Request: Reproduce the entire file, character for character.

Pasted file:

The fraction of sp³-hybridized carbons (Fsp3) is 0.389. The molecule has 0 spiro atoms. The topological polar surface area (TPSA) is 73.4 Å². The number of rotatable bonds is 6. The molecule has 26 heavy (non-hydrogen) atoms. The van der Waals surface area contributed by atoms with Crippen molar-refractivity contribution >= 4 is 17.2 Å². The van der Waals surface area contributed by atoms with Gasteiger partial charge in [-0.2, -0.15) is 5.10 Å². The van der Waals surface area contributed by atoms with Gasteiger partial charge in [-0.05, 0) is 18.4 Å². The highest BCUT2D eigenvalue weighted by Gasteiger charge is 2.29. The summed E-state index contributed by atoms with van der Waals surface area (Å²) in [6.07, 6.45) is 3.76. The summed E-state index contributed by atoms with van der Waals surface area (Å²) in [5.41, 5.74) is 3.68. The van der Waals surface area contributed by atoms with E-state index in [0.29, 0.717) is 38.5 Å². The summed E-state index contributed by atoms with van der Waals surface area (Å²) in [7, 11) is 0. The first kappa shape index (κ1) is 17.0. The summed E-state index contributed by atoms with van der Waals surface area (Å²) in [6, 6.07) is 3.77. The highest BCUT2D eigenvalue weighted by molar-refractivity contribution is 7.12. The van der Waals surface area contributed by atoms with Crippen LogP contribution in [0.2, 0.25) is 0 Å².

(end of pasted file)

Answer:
The fraction of sp³-hybridized carbons (Fsp3) is 0.389. The molecule has 0 spiro atoms. The topological polar surface area (TPSA) is 73.4 Å². The number of rotatable bonds is 6. The molecule has 26 heavy (non-hydrogen) atoms. The van der Waals surface area contributed by atoms with Crippen molar-refractivity contribution >= 4 is 17.2 Å². The van der Waals surface area contributed by atoms with Gasteiger partial charge in [-0.2, -0.15) is 5.10 Å². The van der Waals surface area contributed by atoms with Gasteiger partial charge in [-0.05, 0) is 18.4 Å². The highest BCUT2D eigenvalue weighted by Gasteiger charge is 2.29. The summed E-state index contributed by atoms with van der Waals surface area (Å²) in [6.07, 6.45) is 3.76. The summed E-state index contributed by atoms with van der Waals surface area (Å²) in [5.41, 5.74) is 3.68. The van der Waals surface area contributed by atoms with E-state index in [0.29, 0.717) is 38.5 Å². The summed E-state index contributed by atoms with van der Waals surface area (Å²) in [7, 11) is 0. The first kappa shape index (κ1) is 17.0. The summed E-state index contributed by atoms with van der Waals surface area (Å²) in [6, 6.07) is 3.77. The highest BCUT2D eigenvalue weighted by molar-refractivity contribution is 7.12. The van der Waals surface area contributed by atoms with Crippen LogP contribution in [0.2, 0.25) is 0 Å².